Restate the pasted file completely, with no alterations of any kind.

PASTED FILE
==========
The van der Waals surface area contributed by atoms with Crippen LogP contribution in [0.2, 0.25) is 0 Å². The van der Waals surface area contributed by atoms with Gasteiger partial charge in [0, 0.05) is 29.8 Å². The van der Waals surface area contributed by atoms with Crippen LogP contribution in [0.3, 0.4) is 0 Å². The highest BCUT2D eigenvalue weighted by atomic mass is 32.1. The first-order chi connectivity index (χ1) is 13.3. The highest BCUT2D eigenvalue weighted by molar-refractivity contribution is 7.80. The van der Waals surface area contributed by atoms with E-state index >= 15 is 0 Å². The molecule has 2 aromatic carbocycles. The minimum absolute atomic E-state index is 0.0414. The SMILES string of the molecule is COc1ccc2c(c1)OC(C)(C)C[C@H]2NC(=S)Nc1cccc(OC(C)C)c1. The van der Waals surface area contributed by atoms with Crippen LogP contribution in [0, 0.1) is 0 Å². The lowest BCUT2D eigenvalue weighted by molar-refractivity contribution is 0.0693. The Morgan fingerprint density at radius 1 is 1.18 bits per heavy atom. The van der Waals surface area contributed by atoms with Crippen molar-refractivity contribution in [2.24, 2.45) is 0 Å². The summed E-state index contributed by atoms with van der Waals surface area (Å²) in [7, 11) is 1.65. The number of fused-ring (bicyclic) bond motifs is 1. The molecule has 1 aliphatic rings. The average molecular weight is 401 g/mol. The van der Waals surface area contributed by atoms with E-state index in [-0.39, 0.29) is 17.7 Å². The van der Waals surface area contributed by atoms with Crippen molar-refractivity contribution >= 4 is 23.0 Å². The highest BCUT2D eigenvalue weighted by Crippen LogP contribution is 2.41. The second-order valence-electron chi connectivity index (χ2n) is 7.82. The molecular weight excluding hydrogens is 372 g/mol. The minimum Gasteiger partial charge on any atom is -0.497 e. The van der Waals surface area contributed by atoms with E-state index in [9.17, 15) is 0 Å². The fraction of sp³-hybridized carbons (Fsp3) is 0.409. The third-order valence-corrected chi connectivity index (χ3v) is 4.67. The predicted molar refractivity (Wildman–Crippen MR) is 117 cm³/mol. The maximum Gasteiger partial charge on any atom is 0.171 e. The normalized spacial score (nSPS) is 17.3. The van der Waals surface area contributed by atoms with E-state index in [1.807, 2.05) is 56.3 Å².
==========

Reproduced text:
The van der Waals surface area contributed by atoms with Crippen LogP contribution in [0.2, 0.25) is 0 Å². The van der Waals surface area contributed by atoms with Gasteiger partial charge in [0, 0.05) is 29.8 Å². The van der Waals surface area contributed by atoms with Crippen LogP contribution in [0.3, 0.4) is 0 Å². The highest BCUT2D eigenvalue weighted by atomic mass is 32.1. The first-order chi connectivity index (χ1) is 13.3. The highest BCUT2D eigenvalue weighted by molar-refractivity contribution is 7.80. The van der Waals surface area contributed by atoms with E-state index >= 15 is 0 Å². The molecule has 2 aromatic carbocycles. The minimum absolute atomic E-state index is 0.0414. The SMILES string of the molecule is COc1ccc2c(c1)OC(C)(C)C[C@H]2NC(=S)Nc1cccc(OC(C)C)c1. The van der Waals surface area contributed by atoms with Crippen LogP contribution in [0, 0.1) is 0 Å². The lowest BCUT2D eigenvalue weighted by molar-refractivity contribution is 0.0693. The Morgan fingerprint density at radius 1 is 1.18 bits per heavy atom. The van der Waals surface area contributed by atoms with Crippen molar-refractivity contribution in [2.24, 2.45) is 0 Å². The summed E-state index contributed by atoms with van der Waals surface area (Å²) in [7, 11) is 1.65. The number of fused-ring (bicyclic) bond motifs is 1. The molecule has 1 aliphatic rings. The average molecular weight is 401 g/mol. The van der Waals surface area contributed by atoms with E-state index in [-0.39, 0.29) is 17.7 Å². The van der Waals surface area contributed by atoms with Crippen molar-refractivity contribution >= 4 is 23.0 Å². The highest BCUT2D eigenvalue weighted by Crippen LogP contribution is 2.41. The second-order valence-electron chi connectivity index (χ2n) is 7.82. The molecular weight excluding hydrogens is 372 g/mol. The minimum Gasteiger partial charge on any atom is -0.497 e. The van der Waals surface area contributed by atoms with E-state index in [9.17, 15) is 0 Å². The fraction of sp³-hybridized carbons (Fsp3) is 0.409. The third-order valence-corrected chi connectivity index (χ3v) is 4.67. The predicted molar refractivity (Wildman–Crippen MR) is 117 cm³/mol. The maximum Gasteiger partial charge on any atom is 0.171 e. The normalized spacial score (nSPS) is 17.3. The van der Waals surface area contributed by atoms with E-state index in [1.807, 2.05) is 56.3 Å².